Partitioned regions/tables should also be configured with non-zero redundancy factor of 2 or more for high availability and improved data locality. See Geode Documentation to understand high availability for partitioned regions which also applies to Ampool Tables.


Ampool as of release 1.3 does not support Fixed partitioning for Ampool Tables. Also during Ampool table creation there is an option to specify number of buckets for a table.

Considerations for Client's Single-Hop access to Server side partitioned regions

Single hop access is enabled by default but usually it works well with smaller size of cluster. In single-hop access the client connects to all servers, so more connections are generally used and thus limit the scaling of the cluster. Single-hop gives the biggest benefits when data access is well balanced across your servers. When single hop access is disabled, the client uses whatever server connection is available, the same as with all other operations. The server that receives the request determines the data location and contacts the host, which might be a different server. So more multiple-hop requests are made to the server system.

See the Geode documentation for more details to determine if you need single-hop client access.

Design of Entry/Row key for Ampool's MTable

Row key in Ampool MTable is stored as a byte array. In case of Unordered MTable, row key bytes are hashed to distribute entries into multiple buckets/partitions. In case of Ordered MTable, row keys are sorted and range partitioned.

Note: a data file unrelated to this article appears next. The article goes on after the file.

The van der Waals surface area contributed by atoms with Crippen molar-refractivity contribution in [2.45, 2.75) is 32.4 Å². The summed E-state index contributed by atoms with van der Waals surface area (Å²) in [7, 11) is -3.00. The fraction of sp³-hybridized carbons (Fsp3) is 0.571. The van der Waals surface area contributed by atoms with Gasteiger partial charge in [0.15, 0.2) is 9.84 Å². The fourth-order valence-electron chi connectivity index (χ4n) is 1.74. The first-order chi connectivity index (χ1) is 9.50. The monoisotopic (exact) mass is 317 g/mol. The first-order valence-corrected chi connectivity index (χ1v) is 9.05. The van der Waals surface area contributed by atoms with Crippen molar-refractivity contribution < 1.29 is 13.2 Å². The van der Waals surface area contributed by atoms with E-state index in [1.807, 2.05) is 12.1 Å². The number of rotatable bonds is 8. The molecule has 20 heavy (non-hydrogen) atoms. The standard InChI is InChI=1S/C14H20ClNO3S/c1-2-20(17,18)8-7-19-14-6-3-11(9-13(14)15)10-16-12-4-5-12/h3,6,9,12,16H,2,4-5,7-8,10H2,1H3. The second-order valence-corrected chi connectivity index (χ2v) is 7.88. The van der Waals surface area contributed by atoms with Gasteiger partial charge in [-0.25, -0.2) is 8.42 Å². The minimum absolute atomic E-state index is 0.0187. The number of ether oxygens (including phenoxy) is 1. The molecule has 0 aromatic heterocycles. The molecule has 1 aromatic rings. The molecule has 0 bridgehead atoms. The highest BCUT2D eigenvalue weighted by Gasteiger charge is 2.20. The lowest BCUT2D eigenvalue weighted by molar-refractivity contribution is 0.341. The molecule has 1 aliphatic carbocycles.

In Ampool's FTable, there is no concept of row key as it does not support indexed lookups/updates.

It is good to have row key as small as reasonable e.g. 8 byte unsigned long key can store large number of records more efficiently (~ 3x less space) compared to using string representation of key for the record numbers.

Also storing the monotonically increasing row keys (e.g. timestamps as row keys) for time series data in Ordered MTable would typically direct all the rows to single range partition and thus lower the write throughput. To allow parallel ingestion of data into multiple buckets it would be good to prefix the timestamp with entity id. Assuming entities inserting the data at the same time, ingestion would be spread over multiple buckets. Consult w/ Ampool support for more clarifications on how to achieve this.